Feminism needs rethinking

Matthew White

It might be my boorish Midwestern roots speaking, but the theories espoused by feminists seem to miss the point of male-female equality.

Some of these theories bring to mind images of rogue-citizen vigilantes rising up and instituting “equality” through force. For example, Mary Daly, a self-proclaimed radical feminist, used the power of her position to do just that.

In 1998, Daly refused to admit male students into her Boston College classes. When challenged, she took the position that she would rather resign than admit the students. Later, after her employment was terminated, she filed a lawsuit.

Judge Martha Sosman, who presided over the case, said, “Indeed there is no question that the school has adequate cause to terminate Daly if for some reason her promise to resign turns out to be unenforceable.”

In short, Daly’s actions, a result of her flawed notion of equality, were enough of a reason to fire her.

Not all theories of feminism require such separate-but-equal tactics, but they are equally troublesome. For instance, other feminists largely view the criminalization of prostitution to be an act of male dominance. Now, sensible people realize that prostitution is illegal because it’s harmful to society and to the individuals who engage in the practice.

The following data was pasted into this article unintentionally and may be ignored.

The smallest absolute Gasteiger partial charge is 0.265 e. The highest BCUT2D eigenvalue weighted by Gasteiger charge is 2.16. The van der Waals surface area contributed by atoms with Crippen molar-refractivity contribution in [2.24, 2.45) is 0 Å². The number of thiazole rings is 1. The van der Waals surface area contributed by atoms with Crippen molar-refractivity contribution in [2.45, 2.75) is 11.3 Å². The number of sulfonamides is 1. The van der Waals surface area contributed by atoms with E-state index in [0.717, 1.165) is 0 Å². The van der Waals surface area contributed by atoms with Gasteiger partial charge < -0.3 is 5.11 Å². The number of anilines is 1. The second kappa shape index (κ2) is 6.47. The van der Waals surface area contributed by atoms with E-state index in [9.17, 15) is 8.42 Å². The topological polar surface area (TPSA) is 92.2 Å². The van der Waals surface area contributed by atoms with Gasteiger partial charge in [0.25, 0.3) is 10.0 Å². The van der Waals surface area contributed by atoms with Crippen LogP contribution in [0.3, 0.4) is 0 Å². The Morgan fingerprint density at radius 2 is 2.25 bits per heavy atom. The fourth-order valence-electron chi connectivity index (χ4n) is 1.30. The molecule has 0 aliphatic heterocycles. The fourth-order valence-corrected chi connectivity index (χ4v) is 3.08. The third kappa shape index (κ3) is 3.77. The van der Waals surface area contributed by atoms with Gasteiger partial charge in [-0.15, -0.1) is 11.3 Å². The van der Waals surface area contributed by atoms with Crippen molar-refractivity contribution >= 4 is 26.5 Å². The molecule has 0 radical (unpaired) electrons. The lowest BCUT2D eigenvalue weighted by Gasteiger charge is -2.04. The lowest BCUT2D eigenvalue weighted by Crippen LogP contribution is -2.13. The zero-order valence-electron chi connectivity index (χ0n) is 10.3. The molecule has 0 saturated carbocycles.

However, these feminists believe someone in high office wants to keep women down. This is an example of ignoring the best interests for society in pursuit of a narrow, misguided agenda.

Theories like those espoused by Daly and other feminists simply miss the point that true male-female equality comes from a sex-neutral society. Overly intellectual feminist theories are great for academic settings, but are largely impractical and fail when held up to objective standards of justice.

A better definition of feminism would be equal rights for equal responsibilities, such as what exists now under the law.

Women deserve equal treatment in the social, professional and academic worlds. But, they also deserve equal responsibilities. Women pay the same taxes and have the same Constitutional rights as men, and because of that, they deserve exactly the same circumstances.

For example, women serving our nation in the military are given a defacto, second-class status because there are activities they’re not allowed to do, such as serving on the front lines. If the true spirit of equality were carried forth from our Constitution, then this practice would be ended.

To end sexist discrimination, we need to change opinions, and the best way to do that is to remind one another of the sensible approach already adopted into law.

Matthew White is a senior magazine journalism major and point/counterpoint columnist for the Daily Kent Stater. Contact him at [email protected].